Some people do develop tongue soreness or discoloration. Fortunately, these are often caused by easily treatable problems. One problem that people sometimes have is that their tongue develops a white coating or white spots. While there are a number of different conditions that can cause a tongue to have these symptoms, three of the most common causes of a "white tongue" include leukoplakia, oral thrush, and oral lichen planus. Leukoplakia occurs when too many cells grow in your mouth. The excessive amount of cells can cause white patches to form.  Although leukoplakia is usually not dangerous, it can sometimes be a precursor to cancer. A dentist can diagnose whether you have leukoplakia and inform you on how to treat it.

Oral thrush, also known as candidiasis, is another reason why some people have “white tongue.” Oral thrush is a yeast infection that can produce white patches on your mouth, including the tongue. It is especially common for infants and the elderly, individuals who use inhaled steroids to treat asthma or lung disease, and for those who have diabetes. It can also occur after a person uses antibiotics. See a dentist who can diagnose this infection and even provide you with medications to help cure it.

Oral lichen planus causes raised white lines to form on your tongue. Usually, doctors cannot diagnose the cause. Most of the time, this problem resolves on its own with time. Still, you can do your part to help your body get better by practicing proper dental hygiene and avoiding foods that irritate your mouth.

Other factors can cause a pink tongue to turn red. Vitamin deficiencies, geographic tongue (harmless condition causing red spots), scarlet fever, and kawasaki syndrome are frequent causes. If your tongue is an unhealthy red color, you may have vitamin deficiencies of B-12 or folic acid. You can simply take supplements in this situation. Kawasaki syndrome is an illness that affects the tongue's blood vessels and is usually seen in children less than five years of age. Children may develop a red tongue, a high fever, and redness in the hands and feet. Be sure to bring the child to the doctor immediately.

Some people have a black, hairy tongue. Fortunately, this is almost always benign. Your tongue has small bumps called papillae, which grow throughout your lifetime. For most people, daily activities wear down their papillae. However, for others, these bumps can continue to grow long. When papillae are long, more bacteria can live on them and create a dark, hairy appearance. Usually, this condition is seen in people who aren't practicing healthy dental hygiene or who are using chemotherapy or antibiotics. People with diabetes can also have this problem. Fortunately, a black, hairy tongue is usually not dangerous to your overall health.

 

Another common tongue condition involves painful, bumpy tongues. Causes include biting your tongue, canker sores, burning mouth syndrome, enlarged papillae, smoking, and other medical conditions.

Finally, be careful if you or someone has a swollen tongue. If the person also has trouble breathing, the person may have a severe allergic reaction and need emergency medical care. In rare cases, tongue problems can be symptoms of serious conditions, such as diabetes, anemia, and oral cancer can also cause tongue pain. Be sure to see a dentist and get a diagnosis if your pain is lasting for a significant amount of time. Follow these ideas to maintain a healthy tongue. Nobody wants a strawberry tongue!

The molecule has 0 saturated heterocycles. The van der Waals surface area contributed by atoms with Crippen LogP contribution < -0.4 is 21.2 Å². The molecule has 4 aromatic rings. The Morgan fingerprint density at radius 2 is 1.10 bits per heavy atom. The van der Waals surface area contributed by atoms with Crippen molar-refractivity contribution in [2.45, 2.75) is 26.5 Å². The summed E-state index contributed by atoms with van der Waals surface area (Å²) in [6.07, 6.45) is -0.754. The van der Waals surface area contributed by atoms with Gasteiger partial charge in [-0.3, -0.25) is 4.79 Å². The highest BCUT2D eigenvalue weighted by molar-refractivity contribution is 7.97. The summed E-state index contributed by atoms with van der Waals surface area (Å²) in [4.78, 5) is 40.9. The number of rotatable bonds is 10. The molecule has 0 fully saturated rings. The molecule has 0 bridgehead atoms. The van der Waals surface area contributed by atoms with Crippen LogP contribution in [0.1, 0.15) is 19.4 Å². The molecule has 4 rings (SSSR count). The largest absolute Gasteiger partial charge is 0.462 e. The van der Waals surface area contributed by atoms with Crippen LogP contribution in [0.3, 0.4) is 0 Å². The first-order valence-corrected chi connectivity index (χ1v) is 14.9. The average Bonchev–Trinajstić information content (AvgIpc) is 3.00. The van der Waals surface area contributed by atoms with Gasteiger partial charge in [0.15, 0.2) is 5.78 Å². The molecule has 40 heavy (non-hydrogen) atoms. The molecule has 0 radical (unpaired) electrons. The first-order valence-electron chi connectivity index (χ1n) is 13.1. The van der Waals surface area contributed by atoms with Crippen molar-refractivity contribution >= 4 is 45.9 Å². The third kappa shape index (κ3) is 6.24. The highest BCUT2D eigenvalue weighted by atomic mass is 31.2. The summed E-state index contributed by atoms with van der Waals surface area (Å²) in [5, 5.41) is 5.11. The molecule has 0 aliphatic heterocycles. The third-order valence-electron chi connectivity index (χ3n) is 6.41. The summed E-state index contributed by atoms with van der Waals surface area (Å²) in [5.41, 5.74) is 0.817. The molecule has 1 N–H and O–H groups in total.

Feel free to contact Drs. Ali & Ali and the caring team at Wellesley Dental Group if you have any thoughts or concerns; they will be happy to answer your questions! Contact us today at 781-237-9071 or smile@wellesleydentalgroup.com to set up an appointment and consultation.

Your little ones and teens are welcome to visit our pediatric dentist Dr. VanDr. Emad is happy to help with your orthodontic needs. For wisdom teeth extractions or any other oral surgery needs Dr. Ghazi would be more than willing to help.

References:

http://www.webmd.com/oral-health/tc/basic-dental-care-home-treatment

http://www.webmd.com/oral-health/guide/tongue-problem-basics-sore-or-discolored-tongue-and-tongue-bumps

http://www.mouthhealthy.org/en/az-topics/t/tongue-scrapers

http://www.everydayhealth.com/allergies/swollen-tongue.aspx

https://badabingbadabambadaboom.files.wordpress.com/2011/04/attitude.jpg

Are toothbrushes actually clean?

July 29th, 2013

Researchers at England’s University of Manchester have looked into the various kinds of germs found in bacteria, and they found that toothbrushes are crawling with them! They discovered that a toothbrush could harbor more than 100 million bacteria, with the likes of diarrhea-causing E. coli and skin-infecting staphylococci bacteria. This may sound completely unsanitary, but wait! The mouth isn't the cleanest place to begin with. There are hundreds of microorganisms in the mouth on a daily basis. Medical professionals note that this is perfectly normal and it is not something to sweat over. But what individuals need to worry about is when there is an unhealthy balance of bacteria in the mouth. Many people forget that the plaque that develops inside the mouth (if proper brushing is not taking place) is, in fact, bacteria. Toothbrushes are continuously introduced to bacteria every time it is placed into the mouth.

 

So if there are constantly bacteria on toothbrushes, can they make people sick? Researchers think that it’s not likely. Considering there are already bacteria in the mouth, the body’s natural defenses make it difficult for an infection to occur just from brushing teeth. However, one should not take the body’s ability to defend itself for granted. There are still ways to keep fewer bacteria from entering the mouth. In many homes the bathroom sink is in close vicinity to the toilet. But that should not be the excuse for placing toothbrushes near where flushing occurs! Every time the toilet flushes, it sends sprays of bacteria into the air. Try to place toothbrushes as far as possible from the toilet, giving bacteria less of a chance in getting into the mouth.